The Evolution Of Cricket - SportsHotels - The sports accommodation experts

The Evolution Of Cricket

Cricket is one of the world’s most popular sports and here at sportshotels.com we absolutely love it. In this blog we take a look at the evolution of cricket as it went from the original test matches, to its latest format, The Hundred.

Did you know cricket originated in South-East England and became an established sport in the 18th century, before developing globally in the 19th and 20th centuries? Not the centuries we necessarily thought we’d be talking about when writing a cricket blog (sorry, we had to) but here we are!
We may as well start with cricket’s first format, Test Cricket. This is probably the best-known form of cricket, particularly internationally and is played across five days, with two innings for each team. Now, five days can seem like a long time, and that’s why this format is particularly loved by cricket purists, those who live and breathe the game. It’s also used for one of the UKs biggest sporting events, the Ashes, where England play bitter rivals Australia. A rivalry so intense they can only play it once every two years.

After Test matches had dominated cricket, it became clear that there was a real appetite for a shorter format, and One-Day Internationals (ODI) were born. ODIs are comprised of 50 overs per team and is completed in a single day, hence the name. The first game was played in 1971 between, yep, you guessed it, Australia and England. It went down a storm with fans and gathered serious momentum. Looking back at that last sentence, storm probably wasn’t the right word to use for cricket, given a single drop of rain has umpires fearing for a delay in play.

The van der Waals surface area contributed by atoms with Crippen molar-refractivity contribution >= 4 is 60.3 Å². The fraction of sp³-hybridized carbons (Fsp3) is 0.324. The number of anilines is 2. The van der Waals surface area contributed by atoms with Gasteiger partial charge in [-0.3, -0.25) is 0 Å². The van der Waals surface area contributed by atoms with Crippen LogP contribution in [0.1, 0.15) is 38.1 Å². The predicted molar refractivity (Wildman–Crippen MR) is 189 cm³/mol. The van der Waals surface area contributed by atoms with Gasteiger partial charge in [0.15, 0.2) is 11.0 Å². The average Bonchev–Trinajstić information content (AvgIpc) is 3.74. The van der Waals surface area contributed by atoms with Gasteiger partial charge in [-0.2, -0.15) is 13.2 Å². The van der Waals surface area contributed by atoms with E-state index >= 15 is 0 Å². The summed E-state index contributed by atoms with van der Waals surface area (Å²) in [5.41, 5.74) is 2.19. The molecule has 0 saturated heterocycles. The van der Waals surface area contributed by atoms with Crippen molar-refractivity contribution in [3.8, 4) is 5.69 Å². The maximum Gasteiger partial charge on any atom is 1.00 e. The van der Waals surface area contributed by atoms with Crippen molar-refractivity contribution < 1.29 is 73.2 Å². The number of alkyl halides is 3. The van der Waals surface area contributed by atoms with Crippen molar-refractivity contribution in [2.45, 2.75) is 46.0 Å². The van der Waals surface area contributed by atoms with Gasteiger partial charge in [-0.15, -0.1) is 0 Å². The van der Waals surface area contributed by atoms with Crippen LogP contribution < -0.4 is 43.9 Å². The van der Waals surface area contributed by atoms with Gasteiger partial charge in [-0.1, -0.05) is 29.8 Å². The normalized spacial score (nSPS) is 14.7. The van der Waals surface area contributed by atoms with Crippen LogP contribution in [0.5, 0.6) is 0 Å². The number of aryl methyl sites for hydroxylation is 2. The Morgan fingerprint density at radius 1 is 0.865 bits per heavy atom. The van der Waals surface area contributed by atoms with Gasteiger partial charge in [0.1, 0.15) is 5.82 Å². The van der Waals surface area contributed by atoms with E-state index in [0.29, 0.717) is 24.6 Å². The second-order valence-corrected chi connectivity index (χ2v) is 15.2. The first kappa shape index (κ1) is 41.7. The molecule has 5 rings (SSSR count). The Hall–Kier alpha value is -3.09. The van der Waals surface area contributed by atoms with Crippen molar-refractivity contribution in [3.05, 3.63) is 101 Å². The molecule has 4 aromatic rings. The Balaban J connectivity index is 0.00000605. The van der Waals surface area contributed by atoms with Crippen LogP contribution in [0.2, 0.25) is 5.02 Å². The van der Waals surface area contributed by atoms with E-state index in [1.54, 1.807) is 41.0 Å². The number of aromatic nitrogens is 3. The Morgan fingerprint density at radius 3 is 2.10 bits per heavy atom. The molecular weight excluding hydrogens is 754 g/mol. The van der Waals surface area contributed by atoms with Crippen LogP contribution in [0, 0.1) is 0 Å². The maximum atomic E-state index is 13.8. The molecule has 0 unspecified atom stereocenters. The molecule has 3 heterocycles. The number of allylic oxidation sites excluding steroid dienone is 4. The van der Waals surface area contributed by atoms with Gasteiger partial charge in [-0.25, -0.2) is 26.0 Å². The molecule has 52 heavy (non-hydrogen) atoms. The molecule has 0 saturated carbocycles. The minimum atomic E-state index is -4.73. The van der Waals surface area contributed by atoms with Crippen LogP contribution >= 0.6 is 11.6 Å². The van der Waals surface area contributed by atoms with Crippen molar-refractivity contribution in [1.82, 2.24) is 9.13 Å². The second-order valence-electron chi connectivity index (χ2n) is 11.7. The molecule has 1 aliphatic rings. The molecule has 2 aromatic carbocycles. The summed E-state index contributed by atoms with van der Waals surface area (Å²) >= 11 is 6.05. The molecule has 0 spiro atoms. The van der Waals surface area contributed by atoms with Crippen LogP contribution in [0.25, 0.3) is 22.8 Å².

After ODIs, and you’re going to notice a pattern here, came T20. An even shorter format that sees each team bowl for just 20 overs and you can already probably guess what happens here. They smash it all over the place! With just 120 bowls each to face, the batsmen see this as the perfect opportunity to throw caution to the wind and give it some, which makes for quite the spectacle. You can expect to see a few golden ducks and 6s here, and we love it.

Just when you the evolution of cricket had hit is peak and the cricketing bodies had brainstormed all possible formats of cricket, they went and launched what has gone on to be a sporting phenomenon. THE HUNDRED. The shortest format of cricket you can find in this country, where each team faces just 100 balls, meaning overs are actually five balls instead of six. Think of cricket on steroids. These games are a full-blown party, so much so that even the majority of teams play in bright coloured kits, something you’d have never thought possible years ago. One of the best parts about these kits is that they’re all sponsored by a form of savoury snack, thanks to KP Snacks. One kit is sponsored by Skips and another by Butterkist Popcorn, not to mention Hula Hoops and KP Nuts! Right, I’m getting hungry now so going to draw this blog to a close.

We admire what cricket has done over the years. It has noticed a need for change in order to attract a new audience base, as without that, how does a sport really grow? Each new format led to an increase in interest in the sport and more importantly, people decided to play it, and as a result, giving more back to grassroots sport, something we can really get behind here at sportshotels.com.

Kudos to you, cricket. And just to put it out there, we love every format and thoroughly enjoyed seeing the evolution of cricket.

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